Project and Program Managers’ Top Three Financial Concepts


The decision to spend some amount of money on something precedes any project or program. Given the expectation of a return on the investment, managers need to be knowledgeable about financial strategies and techniques. Here are the three most important financial concepts.

The 3 basic concepts are Internal Rate of Return (IRR), Net Present Value (NPV), and Sunk Costs. Let’s take a look at each.

Internal rate of return (IRR)

Internal rate of return (IRR) is an average rate of return of all the cash flows resulting from a project over time. The IRR, or internal rate of return, can be illustrated by example. A rate of 10% could reflect the ROI, or return on investment, as represented by discounted cash flows over the years. In other words, the IRR for the investment is the discount rate that makes the NPV, or net present value, of the cash flows total to zero.

A project is a good potential investment if its IRR is exceeds the rate of return that could be earned by alternate investments of equal risk. Thus, the IRR should be compared to any alternate rates of return, adjsuted for risk. The challenge for any project is clearly understanding and accurately quantifying the risks.

Net Present Value (NPV)

Net present value is a similar concept, but the metric is monetary value, not a rate. Like IRR, it looks at the cash flows over time, derived from estimates of capital expenditures, costs and revenues over a period of time during which the product of the project will have an impact on operations.

Projects that have a higher NPV produce a greater positive cash flow, and thus create more value. It is important to estimate our cash flows as accurately as possible and then to monitor closely after the project has been implemented.

It is vital to note that majority of project decisions are anchored on their possible future outcome. These forward looking criteria are based on the delta cash flow resulting from the project over time.

Sunk Costs

Sunk costs, as the name implies, are gone and cannot be recovered. They represent money spent that is irretrievable. Many people either misunderstand or have an emotional attachment to money that was spent. As project managers, this is a challenge that we must recognize and learn to overcome. Here is an example.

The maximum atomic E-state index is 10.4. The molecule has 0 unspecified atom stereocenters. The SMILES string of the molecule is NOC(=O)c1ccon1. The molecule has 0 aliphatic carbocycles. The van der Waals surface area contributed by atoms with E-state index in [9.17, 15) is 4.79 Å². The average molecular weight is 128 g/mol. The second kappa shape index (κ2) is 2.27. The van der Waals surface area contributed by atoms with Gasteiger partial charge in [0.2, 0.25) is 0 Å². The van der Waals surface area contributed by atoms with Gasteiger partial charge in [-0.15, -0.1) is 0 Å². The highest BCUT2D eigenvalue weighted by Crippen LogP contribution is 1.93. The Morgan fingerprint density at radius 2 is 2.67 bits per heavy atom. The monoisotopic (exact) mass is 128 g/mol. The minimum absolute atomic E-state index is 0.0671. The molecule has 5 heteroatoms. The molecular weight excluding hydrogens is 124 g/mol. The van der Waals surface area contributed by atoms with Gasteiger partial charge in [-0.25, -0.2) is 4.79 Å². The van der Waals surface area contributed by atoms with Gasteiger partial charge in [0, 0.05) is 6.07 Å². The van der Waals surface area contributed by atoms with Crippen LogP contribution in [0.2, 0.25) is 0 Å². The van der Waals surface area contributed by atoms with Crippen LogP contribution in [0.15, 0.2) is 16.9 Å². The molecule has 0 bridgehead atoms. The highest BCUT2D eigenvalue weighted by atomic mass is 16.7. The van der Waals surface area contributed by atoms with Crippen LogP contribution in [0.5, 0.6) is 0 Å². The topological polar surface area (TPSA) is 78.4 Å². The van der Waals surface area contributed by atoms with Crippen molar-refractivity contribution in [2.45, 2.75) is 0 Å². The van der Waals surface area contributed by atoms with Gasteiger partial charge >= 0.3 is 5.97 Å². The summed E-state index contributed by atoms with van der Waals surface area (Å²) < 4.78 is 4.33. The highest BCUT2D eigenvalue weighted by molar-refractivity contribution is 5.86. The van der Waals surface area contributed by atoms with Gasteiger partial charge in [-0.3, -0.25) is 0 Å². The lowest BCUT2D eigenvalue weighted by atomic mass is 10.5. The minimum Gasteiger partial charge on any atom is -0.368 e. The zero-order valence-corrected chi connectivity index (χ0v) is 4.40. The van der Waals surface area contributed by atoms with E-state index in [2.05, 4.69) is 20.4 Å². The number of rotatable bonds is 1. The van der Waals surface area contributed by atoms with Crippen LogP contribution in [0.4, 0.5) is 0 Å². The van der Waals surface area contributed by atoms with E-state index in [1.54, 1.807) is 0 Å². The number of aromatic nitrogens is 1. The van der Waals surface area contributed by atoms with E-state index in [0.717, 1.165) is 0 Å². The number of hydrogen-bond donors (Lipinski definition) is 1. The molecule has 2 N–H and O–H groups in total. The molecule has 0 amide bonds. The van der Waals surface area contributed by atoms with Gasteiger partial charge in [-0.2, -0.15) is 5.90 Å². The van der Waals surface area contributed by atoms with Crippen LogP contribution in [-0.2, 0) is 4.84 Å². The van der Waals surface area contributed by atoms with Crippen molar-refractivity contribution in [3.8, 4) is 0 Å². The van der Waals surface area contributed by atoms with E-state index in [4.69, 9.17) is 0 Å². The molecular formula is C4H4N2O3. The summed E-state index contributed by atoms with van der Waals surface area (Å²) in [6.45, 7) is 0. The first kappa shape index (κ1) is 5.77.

In a changing economic environment, we often find that the original justification for a project changes. In this example, original calculations might show that investing $1,000,000 in new plant facilities could annually generate an additional $250,000 in cash flow. This may have been an attractive project at the time, but maybe that anticipated increased cash flow is now only $100,000. Perhaps $600,000 has already been expended on this additional plant capability, and if we stop now, no increased cash flow will be achieved. However, if the final $400,000 is spent, the $100,000 of additional cash flow will be achieved. While a 10% return on the full $1 million might be a very marginal investment, this is irrelevant at this point, since the first $600,000 is a “sunk cost”. The real metric of interest is the expected 25% return of $100,000 on the remaining $400,000 investment. It is important to distinguish the sunk costs and to realistically really look at what can be achieved going forward.

Using Financial Metrics as a Project Manager

As project and program managers, we always need to be forward looking. In looking at something like sunk costs, we need to leave them behind and look at future costs as well as future revenues. We need to look at future cash flows. Projects and programs are always forward looking. The best time to look back into the past is to recognize what lessons have been learned along the way. We need to be disciplined enough to be forward looking and we need to have the leadership skills to articulate what sunk costs are and to differentiate between sunk costs and costs going forward. Also, unlike financial managers, project managers need to look at the future (ignoring sunk costs) project cash flows and expected returns, assess risks, and develop risk mitigation plans, should things change. Understanding all of the financial metrics is one input to executing that project management responsibility effectively.

Source by John P Reiling

· · ·

Related Articles & Comments

Menu Title